The proposed buyout of Apollo Education makes the grade – but barely. A $1.1 billion offer for the U.S. for-profit college chain from a group led by the unrelated Apollo Global Management and Vistria is a big comedown for a firm worth $14 billion in 2009. Three of its six largest shareholders plan to reject the bid as too low. They probably won’t get a better deal, though, given legal and regulatory hurdles.
President Barack Obama’s crackdown on for-profit universities in general has taken its toll. Apollo Education’s University of Phoenix, as well as peers like ITT and defunct Corinthian Colleges, have struggled with accusations of charging premium prices for degrees of dubious value. Heightened scrutiny has squeezed the schools further, prompting a 54 percent decrease in average enrollment at Apollo Education since 2010 and a nearly $2.9 billion drop in its value from 2015.
Shareholders like investment manager Schroders still think the offer, which values the group at 1.6 times earnings and represents a 44 percent premium to its share price before talks were announced, is too low. That’s hard to square with growing regulatory pressure.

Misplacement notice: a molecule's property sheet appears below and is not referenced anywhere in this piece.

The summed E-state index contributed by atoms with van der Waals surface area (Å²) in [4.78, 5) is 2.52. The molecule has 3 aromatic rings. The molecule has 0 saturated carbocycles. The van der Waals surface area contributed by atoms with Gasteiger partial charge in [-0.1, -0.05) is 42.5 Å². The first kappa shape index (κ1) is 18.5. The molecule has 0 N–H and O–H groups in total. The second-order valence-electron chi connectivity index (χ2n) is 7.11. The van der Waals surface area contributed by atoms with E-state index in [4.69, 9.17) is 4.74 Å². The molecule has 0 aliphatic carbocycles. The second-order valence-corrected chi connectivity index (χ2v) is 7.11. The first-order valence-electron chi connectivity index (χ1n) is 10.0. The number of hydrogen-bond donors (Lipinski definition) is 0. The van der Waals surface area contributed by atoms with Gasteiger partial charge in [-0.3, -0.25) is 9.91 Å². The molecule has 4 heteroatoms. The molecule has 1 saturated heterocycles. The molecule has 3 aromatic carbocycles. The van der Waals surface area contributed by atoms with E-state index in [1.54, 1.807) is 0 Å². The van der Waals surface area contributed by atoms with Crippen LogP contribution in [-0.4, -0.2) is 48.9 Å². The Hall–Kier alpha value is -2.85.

A new rule bars for-profit schools from getting more than 90 percent of their revenue from federal aid to students – a major source of revenue in the past. And the non-profit education sector’s push into online courses has increased the competitive threat. What’s more, the White House’s plan to make community colleges free poses a long-term economic challenge for the pricey likes of the University of Phoenix.
The investor group’s close ties with the Obama administration could prove useful. Vistria founder Marty Nesbitt is chairman of the Obama Foundation and a friend of the president. Vistria Chief Operating Officer Tony Miller is a former deputy secretary of the Department of Education and would become the chief executive of the group if the deal goes through.
Apollo Education stock was trading on Wednesday well below the roughly $9.50-a-share on offer, suggesting investors are skeptical of the transaction. The buyout looks, however, like their best bet for seeing the University of Phoenix’s owner rise from the ashes.